Right from the opening piece, the famous Wachet auf, I knew I was in for a treat. At last, at long last, an organist who plays it at the correct tempi without that ghastly baroque fussiness. No dawdling … thankfully.
This is followed by an adaptation of a Violin Concerto in C by Prince Johann Ernst in a short three movement ritornello form. Again, the organist plays it with both spirit and verve and it is highly engaging. Baroque music should always have this vitality. As the sleeve note says this is music of charm and demonstrates Bach’s cleverness as an arranger, among all his other many talents!
The Trio in G, BWV 586, has a crystal clarity and this is followed by a Vivaldi Concerto in D minor based on his Opus 3. This transcription may not be as effective as others. I found the opening of the work somewhat derivative and slightly tedious but the majesty of the second movement was a welcome relief. There was a well-judged build up and my admiration for this organist increased. His really does have style which compensates for the predictability of the music! I love the mystery he instils into the penultimate movement. It is almost strange but very convincing! The finale has splendid integration and not a little excitement. And what articulation … particularly those repeated notes.
Ach Bleibh bei uns, Herr Jesu Christ Ach Bleibh bei uns, Herr Jesu Christ is taken from Cantata Six. It is described as a restless piece. Well, maybe…. but what a theme and the decorative figurations are simply delightful. Bach played with life and joy! As I keep saying , “Everyone should play Bach like this.” Fortunately more people are. We are getting away from that boring authentic correctness which lingers and drags over every detail. The Aria in F BWV 587 is a curious piece but hear it yourself and see if you can detect what I mean. The next Concerto, in A minor, again harks back to Vivaldi’s Opus 3 published in Amsterdam in 1711. The opening movement teems with a playful joy which is not exaggerated. The purists may not like me saying this but this is fun music. It has a wonderful ability to involve you and “turn your weeping into joy.” I found the stringendo off-putting and I felt the tempo should have remained constant but this is a minor point.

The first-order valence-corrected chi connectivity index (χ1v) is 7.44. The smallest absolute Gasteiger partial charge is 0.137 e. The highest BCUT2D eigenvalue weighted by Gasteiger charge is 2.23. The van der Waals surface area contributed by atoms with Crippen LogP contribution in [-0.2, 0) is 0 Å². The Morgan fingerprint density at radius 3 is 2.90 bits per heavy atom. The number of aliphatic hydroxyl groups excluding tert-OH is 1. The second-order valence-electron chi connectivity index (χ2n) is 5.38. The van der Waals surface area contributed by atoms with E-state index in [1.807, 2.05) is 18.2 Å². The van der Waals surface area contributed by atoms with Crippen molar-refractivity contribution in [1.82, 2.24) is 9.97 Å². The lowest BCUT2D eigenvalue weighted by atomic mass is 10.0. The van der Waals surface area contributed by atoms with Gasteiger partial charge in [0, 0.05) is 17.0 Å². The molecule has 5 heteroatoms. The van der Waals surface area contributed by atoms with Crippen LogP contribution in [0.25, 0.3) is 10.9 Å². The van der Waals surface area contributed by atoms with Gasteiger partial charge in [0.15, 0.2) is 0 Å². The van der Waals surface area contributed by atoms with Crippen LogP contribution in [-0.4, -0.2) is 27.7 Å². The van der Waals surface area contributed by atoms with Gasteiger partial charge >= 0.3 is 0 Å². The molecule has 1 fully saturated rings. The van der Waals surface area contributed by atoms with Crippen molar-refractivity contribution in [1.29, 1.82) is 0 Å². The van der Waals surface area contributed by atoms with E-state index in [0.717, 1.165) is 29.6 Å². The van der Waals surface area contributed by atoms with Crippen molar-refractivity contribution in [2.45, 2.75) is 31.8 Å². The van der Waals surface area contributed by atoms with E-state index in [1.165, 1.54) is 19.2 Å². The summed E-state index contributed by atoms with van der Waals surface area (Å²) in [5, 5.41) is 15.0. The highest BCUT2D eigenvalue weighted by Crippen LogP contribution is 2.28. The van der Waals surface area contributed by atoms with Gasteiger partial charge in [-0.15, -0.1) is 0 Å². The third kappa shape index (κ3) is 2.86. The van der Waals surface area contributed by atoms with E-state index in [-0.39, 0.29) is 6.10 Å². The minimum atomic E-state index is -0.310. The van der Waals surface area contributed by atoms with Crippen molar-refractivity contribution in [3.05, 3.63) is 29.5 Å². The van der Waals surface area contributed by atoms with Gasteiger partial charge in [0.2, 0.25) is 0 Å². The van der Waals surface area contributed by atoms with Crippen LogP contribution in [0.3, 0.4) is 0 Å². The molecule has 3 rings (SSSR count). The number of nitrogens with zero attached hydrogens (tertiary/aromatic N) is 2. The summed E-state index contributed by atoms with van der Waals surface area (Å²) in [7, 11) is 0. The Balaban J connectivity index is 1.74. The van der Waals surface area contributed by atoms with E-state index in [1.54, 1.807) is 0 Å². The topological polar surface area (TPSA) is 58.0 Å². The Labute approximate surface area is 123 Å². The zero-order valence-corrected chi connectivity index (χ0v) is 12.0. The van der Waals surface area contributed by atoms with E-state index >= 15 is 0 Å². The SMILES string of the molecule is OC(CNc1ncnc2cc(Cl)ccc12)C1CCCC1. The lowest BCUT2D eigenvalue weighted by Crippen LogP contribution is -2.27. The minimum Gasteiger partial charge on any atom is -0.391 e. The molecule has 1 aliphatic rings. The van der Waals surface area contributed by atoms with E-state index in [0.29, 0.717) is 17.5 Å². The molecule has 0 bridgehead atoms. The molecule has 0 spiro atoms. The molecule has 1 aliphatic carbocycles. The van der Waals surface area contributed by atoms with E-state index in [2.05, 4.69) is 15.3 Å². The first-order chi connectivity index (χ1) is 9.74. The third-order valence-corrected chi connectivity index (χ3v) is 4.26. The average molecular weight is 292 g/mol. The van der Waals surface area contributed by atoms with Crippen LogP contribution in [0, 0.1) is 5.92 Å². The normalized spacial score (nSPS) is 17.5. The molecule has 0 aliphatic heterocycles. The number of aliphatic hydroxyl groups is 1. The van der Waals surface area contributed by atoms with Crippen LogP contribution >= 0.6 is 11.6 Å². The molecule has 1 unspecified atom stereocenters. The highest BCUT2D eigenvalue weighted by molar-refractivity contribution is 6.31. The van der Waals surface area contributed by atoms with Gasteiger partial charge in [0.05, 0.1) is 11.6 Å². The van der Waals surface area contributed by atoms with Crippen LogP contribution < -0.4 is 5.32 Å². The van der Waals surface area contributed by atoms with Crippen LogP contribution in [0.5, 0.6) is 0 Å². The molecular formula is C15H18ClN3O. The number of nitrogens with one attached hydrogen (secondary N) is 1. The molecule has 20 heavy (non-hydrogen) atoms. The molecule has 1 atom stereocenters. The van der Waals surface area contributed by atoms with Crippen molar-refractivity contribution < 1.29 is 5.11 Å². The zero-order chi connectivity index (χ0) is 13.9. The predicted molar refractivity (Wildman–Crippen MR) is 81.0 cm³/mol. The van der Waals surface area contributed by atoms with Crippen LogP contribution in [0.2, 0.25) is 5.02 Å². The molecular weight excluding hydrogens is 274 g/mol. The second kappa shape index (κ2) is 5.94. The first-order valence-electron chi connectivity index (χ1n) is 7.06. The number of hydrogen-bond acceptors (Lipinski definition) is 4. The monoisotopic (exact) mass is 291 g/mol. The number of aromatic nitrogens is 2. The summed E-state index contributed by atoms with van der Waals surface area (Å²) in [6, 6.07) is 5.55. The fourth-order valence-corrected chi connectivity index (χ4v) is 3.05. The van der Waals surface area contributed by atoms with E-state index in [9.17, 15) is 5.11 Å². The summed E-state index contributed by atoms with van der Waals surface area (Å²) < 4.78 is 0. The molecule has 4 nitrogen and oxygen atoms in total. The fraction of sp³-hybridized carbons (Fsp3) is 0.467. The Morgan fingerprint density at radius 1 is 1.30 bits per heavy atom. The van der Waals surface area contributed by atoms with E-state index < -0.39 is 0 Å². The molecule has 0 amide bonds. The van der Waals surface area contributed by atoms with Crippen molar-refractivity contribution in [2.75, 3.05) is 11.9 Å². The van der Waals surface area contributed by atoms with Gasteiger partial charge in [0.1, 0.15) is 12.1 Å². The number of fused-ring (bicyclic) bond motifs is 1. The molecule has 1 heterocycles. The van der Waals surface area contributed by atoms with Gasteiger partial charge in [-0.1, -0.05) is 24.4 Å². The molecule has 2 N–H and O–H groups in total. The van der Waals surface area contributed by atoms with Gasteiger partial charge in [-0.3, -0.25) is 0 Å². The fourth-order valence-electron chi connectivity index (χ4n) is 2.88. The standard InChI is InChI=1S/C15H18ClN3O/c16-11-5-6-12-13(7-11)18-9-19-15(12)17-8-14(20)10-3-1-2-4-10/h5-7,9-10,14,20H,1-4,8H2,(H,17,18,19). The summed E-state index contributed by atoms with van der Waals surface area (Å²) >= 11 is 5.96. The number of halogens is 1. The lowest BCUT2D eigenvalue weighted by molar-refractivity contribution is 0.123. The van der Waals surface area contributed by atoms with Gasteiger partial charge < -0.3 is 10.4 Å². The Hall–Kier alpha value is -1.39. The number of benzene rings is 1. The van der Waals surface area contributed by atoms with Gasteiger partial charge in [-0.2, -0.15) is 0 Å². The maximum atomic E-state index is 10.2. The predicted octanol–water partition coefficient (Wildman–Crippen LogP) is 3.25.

There follows four of the Schubler Chorales, a trio. and two more ‘Vivaldi’ concertos.
I do not wish to deter from this highly impressive disc and I do heartily recommend it but both Linda and I found the sleeve notes very confusing. It is not always clear what the writer is saying or means … or both. He would have done better to say directly how Bach worked these transcriptions and how the originals were different. He would have also done better to make definite statements such as this concerto is a transcription of Vivaldi’s opus 3 no. 11 and that is musically the same, being a direct arrangement for organ of a concerto for violin and strings…if that is the case. Not everyone is an expert on Bach’s transcription and what is the difference between a Bach transcription and an arrangement?
I suppose that this definition is important to me as I am a black and white person. There is much to admire in these performances!